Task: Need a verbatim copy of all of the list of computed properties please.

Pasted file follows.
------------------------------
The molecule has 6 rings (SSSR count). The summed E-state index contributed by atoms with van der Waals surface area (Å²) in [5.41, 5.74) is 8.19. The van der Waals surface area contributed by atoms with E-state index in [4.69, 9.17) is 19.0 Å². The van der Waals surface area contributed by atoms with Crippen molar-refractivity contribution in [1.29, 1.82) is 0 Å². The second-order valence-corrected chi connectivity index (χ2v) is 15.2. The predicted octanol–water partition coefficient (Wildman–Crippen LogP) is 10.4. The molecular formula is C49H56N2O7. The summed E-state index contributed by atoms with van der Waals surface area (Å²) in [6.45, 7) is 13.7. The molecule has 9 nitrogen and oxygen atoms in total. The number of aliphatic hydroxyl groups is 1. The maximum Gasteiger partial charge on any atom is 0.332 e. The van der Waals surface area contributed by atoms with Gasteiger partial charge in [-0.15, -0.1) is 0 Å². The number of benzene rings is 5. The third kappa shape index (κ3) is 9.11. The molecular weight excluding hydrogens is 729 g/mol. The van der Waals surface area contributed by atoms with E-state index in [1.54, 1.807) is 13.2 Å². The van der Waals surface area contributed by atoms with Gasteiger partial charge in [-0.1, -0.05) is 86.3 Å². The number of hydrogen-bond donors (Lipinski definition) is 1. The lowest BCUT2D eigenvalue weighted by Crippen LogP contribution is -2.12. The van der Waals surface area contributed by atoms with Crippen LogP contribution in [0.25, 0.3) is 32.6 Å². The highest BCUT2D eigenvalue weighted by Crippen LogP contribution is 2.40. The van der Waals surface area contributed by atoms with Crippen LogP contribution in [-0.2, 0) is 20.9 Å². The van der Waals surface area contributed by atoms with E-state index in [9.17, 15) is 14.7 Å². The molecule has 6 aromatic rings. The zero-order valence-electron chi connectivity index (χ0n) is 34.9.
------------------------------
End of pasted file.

The molecule has 6 rings (SSSR count). The summed E-state index contributed by atoms with van der Waals surface area (Å²) in [5.41, 5.74) is 8.19. The van der Waals surface area contributed by atoms with E-state index in [4.69, 9.17) is 19.0 Å². The van der Waals surface area contributed by atoms with Crippen molar-refractivity contribution in [1.29, 1.82) is 0 Å². The second-order valence-corrected chi connectivity index (χ2v) is 15.2. The predicted octanol–water partition coefficient (Wildman–Crippen LogP) is 10.4. The molecular formula is C49H56N2O7. The summed E-state index contributed by atoms with van der Waals surface area (Å²) in [6.45, 7) is 13.7. The molecule has 9 nitrogen and oxygen atoms in total. The number of aliphatic hydroxyl groups is 1. The maximum Gasteiger partial charge on any atom is 0.332 e. The van der Waals surface area contributed by atoms with Gasteiger partial charge in [-0.15, -0.1) is 0 Å². The number of benzene rings is 5. The third kappa shape index (κ3) is 9.11. The molecular weight excluding hydrogens is 729 g/mol. The van der Waals surface area contributed by atoms with E-state index in [1.54, 1.807) is 13.2 Å². The van der Waals surface area contributed by atoms with Gasteiger partial charge in [-0.1, -0.05) is 86.3 Å². The number of hydrogen-bond donors (Lipinski definition) is 1. The lowest BCUT2D eigenvalue weighted by Crippen LogP contribution is -2.12. The van der Waals surface area contributed by atoms with Crippen LogP contribution in [0.25, 0.3) is 32.6 Å². The highest BCUT2D eigenvalue weighted by Crippen LogP contribution is 2.40. The van der Waals surface area contributed by atoms with Crippen LogP contribution in [-0.2, 0) is 20.9 Å². The van der Waals surface area contributed by atoms with E-state index in [9.17, 15) is 14.7 Å². The molecule has 6 aromatic rings. The zero-order valence-electron chi connectivity index (χ0n) is 34.9.